When a current impacts on a circular pipe, fluctuating forces are created due to vortex-shedding in the wake. In offshore industry the interest for vortex induced vibration (VIV) is focused on the fatigue that pipe can experience. The fatigue due to VIV can be the dominant fatigue in some pipelines, subsea structures and risers.
The assessment of VIV fatigue for pipelines and subsea structures involves two steps. The step one is to determine the structures response under the combined current and/or wave conditions, using analytical, semi-analytical or numerical approach. The second step is to identify the hot spots in the structure and process their loading states to calculate the corresponding damage or life, such as using S-N curve, which is a common practice in the industry. Since simulating the structures response under fluid loads is the key challenge in the VIV fatigue assessment, this paper focuses on the first step with an emphasis on the FSI approach.
The current study developed a finite element model in the frame work of the ABAQUS that can be used in the cross flow VIV analysis of the pipelines and jumpers. The fully three dimensional computational fluid dynamics (CFD) solutions are combined with structural models of pipeline and jumper to predict vortex induced motion. The use of three dimensional CFD solutions is aimed to eliminate the guess work for VIV analysis. The proposed method uses finite element methods that are tolerant of sparse meshes and high element aspect ratios. This allows economical solutions of large fluid domains while retaining the important features of the large fluid vortex structures. The method can also be extended to sheared currents whose velocity varies with depth. The proposed method is applied to pipeline and jumper and benchmarked against published results. It also confirms the validity of the simplification of a jumper to a straight pipe during jumper VIV analysis based on DNV RP-F105, which is a common practice in offshore industry. The developed model might be used to reduce the conservatism in the fatigue assessments of pipeline guided by codes, such as DNV RP-F105.
Wittkower, Bob (J P Kenny) | Poblete, Ben (Cameron) | Botto, Adriana (Wood Group Integrity Management) | Garcia, Jose (Wood Group Integrity Management) | Singh, Binder (Wood Group Integrity Management) | Jukes, Paul (MCS Kenny Houston)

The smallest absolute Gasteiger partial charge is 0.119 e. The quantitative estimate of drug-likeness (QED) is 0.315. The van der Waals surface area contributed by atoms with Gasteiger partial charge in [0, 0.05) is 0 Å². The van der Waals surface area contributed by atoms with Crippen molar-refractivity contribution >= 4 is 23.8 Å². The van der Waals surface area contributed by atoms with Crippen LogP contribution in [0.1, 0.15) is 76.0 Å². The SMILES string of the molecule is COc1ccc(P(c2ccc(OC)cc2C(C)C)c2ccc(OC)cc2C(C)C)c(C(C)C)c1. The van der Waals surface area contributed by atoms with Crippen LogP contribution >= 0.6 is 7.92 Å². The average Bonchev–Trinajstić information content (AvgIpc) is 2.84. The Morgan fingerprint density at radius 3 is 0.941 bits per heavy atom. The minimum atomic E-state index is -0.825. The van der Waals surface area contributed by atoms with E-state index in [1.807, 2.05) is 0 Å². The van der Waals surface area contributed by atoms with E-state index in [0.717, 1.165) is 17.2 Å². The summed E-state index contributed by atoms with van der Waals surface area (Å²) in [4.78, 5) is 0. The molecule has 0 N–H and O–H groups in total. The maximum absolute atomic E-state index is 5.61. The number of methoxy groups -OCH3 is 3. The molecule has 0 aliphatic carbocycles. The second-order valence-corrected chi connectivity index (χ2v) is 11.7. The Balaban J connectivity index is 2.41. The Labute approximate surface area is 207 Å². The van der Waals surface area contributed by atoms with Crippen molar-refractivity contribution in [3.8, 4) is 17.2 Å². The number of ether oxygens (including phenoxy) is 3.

The 2010 Deepwater Horizon explosion and loss and the Piper Alpha Disaster of 1988 resulted in sweeping changes across the industry, both in their respective countries and around the world. Changes were in reaction to these major events from the event itself and the governmental actions that compelled changes to the industry. The events were too horrific for the public to contemplate or to absorb and governments projected these public reactions into regulations and new oversight structures to allow the industry to move forward: protect people, environment and property: and restore economies, public trust and work. The events define themselves uniquely by their own circumstances but each contain similar reactions to tragedy, grief, anger, reaction, response, questions and answers, followed by resolve, regulation and restoration. Latent in these histories is an unsolved and pragmatic question: Could each of these disasters have been avoided where management shapes a permanent safety culture to not lose the rationale or articulation of risks? An answer is provided to us by governmental mandated reorganization and regulations that bind a cohesive framework that endeavors to fit an industry into expanded and ever encompassing tasks. The better answer is for industry to organize management actions now that create predictable future successful outcomes which I paraphrase with the catch phrase “Create Futures Today”. That is, each company creates its own management plan which is incentivized, organized, staffed and resourced to deliver an expected safety culture in the future, at expected timeframes, through management champions and a comprehensive and integrated integrity management (IM) program. This program operates within the regulatory framework which has its external factor in shaping safety culture. INTRODUCTION Trevor Kletz’s many influential and proactive safety publications provide reference points in time by reason of their effect on safety culture and organizational safety process.